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City Academy in St. Paul, Minn., became the nation's first publicly funded, privately run charter school when it opened its doors in 1992. Its founders, all veteran public school teachers, had tried but failed to create new programs for struggling students in their own schools.
The school helped launch a movement that has since grown to 5,600 charter schools across the U.S. But back in the late 1980s, it faced strong resistance.
Milo Cutter, one of City Academy's founders, had grown frustrated at her old school, where kids dropped out in droves. Around that time, state lawmakers in Minnesota were pushing to create so-called "outcome-based" schools, later called charter schools.
Cutter saw an opportunity to open a school for kids who were lost or forgotten.
"They were older students, and as most people are aware, that's not a high-priority group," Cutter says.
But the idea of the school sparked opposition. Critics argued that publicly funded, privately run charter schools would take money away from traditional public schools. Former Minnesota State Sen. Ember Reichgott Junge, who authored the first charter school law in the country, says unions in Minnesota were also opposed to the idea.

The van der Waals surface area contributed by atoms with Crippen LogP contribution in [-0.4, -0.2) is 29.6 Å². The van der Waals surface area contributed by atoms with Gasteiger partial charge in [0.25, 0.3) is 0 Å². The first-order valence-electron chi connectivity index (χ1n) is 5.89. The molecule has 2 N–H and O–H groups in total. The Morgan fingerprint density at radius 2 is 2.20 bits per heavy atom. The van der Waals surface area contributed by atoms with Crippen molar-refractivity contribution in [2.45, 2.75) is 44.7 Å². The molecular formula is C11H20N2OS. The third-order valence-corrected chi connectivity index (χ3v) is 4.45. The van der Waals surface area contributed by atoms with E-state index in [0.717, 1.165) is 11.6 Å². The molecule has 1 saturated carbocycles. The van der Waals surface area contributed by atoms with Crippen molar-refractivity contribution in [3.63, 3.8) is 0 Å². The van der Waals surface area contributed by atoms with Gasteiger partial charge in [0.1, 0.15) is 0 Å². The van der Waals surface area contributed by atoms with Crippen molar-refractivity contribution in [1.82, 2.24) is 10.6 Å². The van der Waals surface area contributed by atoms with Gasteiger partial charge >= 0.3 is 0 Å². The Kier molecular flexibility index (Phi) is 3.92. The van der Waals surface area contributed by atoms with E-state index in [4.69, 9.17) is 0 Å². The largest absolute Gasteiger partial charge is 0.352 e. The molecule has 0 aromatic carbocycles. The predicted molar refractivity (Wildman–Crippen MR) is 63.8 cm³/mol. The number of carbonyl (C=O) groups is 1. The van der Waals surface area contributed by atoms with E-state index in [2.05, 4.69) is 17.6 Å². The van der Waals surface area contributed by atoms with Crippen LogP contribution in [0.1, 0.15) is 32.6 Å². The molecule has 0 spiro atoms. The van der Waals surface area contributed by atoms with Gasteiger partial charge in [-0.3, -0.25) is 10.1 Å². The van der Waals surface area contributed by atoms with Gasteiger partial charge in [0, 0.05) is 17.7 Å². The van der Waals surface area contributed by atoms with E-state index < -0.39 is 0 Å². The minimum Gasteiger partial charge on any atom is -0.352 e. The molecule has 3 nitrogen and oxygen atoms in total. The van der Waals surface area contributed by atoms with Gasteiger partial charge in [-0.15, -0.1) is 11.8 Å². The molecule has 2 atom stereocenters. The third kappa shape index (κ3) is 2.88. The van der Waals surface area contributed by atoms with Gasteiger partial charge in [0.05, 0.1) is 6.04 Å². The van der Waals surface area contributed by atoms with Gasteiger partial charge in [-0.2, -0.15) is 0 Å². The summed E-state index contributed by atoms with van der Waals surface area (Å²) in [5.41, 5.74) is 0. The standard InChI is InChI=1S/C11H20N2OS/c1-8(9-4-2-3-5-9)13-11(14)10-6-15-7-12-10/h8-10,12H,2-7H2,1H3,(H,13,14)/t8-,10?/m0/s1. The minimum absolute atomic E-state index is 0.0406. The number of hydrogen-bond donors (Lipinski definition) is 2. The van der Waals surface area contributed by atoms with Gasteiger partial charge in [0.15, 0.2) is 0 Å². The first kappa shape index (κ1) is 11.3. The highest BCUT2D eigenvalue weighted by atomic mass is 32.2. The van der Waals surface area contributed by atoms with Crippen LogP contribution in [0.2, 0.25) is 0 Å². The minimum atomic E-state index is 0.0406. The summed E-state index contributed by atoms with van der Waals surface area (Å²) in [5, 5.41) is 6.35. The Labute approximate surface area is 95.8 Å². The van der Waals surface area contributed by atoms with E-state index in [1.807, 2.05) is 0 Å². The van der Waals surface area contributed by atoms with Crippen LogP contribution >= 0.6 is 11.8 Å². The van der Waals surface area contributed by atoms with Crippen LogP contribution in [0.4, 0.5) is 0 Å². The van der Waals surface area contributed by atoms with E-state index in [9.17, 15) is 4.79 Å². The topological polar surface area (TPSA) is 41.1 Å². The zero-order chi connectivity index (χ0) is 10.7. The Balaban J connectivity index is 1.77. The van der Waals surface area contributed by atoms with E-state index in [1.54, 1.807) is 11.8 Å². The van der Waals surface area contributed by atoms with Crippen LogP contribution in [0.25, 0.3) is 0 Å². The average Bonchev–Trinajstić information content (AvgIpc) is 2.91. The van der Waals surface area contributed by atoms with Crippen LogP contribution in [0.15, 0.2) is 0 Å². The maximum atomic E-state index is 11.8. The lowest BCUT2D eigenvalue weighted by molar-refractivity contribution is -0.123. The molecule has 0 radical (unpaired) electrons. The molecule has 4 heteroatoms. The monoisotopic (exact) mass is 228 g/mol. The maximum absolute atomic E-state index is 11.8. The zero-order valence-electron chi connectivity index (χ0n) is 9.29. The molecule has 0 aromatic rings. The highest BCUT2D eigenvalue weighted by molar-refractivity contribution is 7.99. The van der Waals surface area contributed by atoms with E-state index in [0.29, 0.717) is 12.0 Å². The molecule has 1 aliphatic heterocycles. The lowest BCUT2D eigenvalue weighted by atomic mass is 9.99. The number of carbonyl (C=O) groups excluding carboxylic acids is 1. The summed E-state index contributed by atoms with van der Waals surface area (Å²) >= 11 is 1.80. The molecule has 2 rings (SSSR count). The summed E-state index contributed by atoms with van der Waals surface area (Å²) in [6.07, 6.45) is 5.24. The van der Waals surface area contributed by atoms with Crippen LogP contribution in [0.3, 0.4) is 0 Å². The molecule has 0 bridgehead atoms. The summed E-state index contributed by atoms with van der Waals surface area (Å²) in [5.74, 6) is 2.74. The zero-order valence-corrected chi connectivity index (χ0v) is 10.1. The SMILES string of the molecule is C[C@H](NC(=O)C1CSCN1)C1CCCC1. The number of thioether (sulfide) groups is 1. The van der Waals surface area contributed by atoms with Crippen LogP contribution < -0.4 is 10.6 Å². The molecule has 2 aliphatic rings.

Although the nation's second-largest teachers' union had favored charters as early as 1988, Minnesota unions warned that charter schools would turn kids into "guinea pigs."
Ultimately, City Academy opened with a tiny budget and 53 students. Twenty years later, it has twice as many kids. Almost all are low-income, and many have repeatedly failed Minnesota's basic skills test. Some have been incarcerated.
Much has changed in Minnesota as a whole in the past two decades. This fall, charter schools in the state will enroll approximately 38,000 students — or 5 percent of the state's total K-12 population. Union opposition has faded, in part because teachers in traditional public schools aren't happy with the status quo, either.
Louise Sundin helped create the Minnesota Guild of Public Charter Schools, the nation's first union-funded group with the power to authorize charters. She says that in Minnesota at least, most teachers have found that charter schools can empower them, too.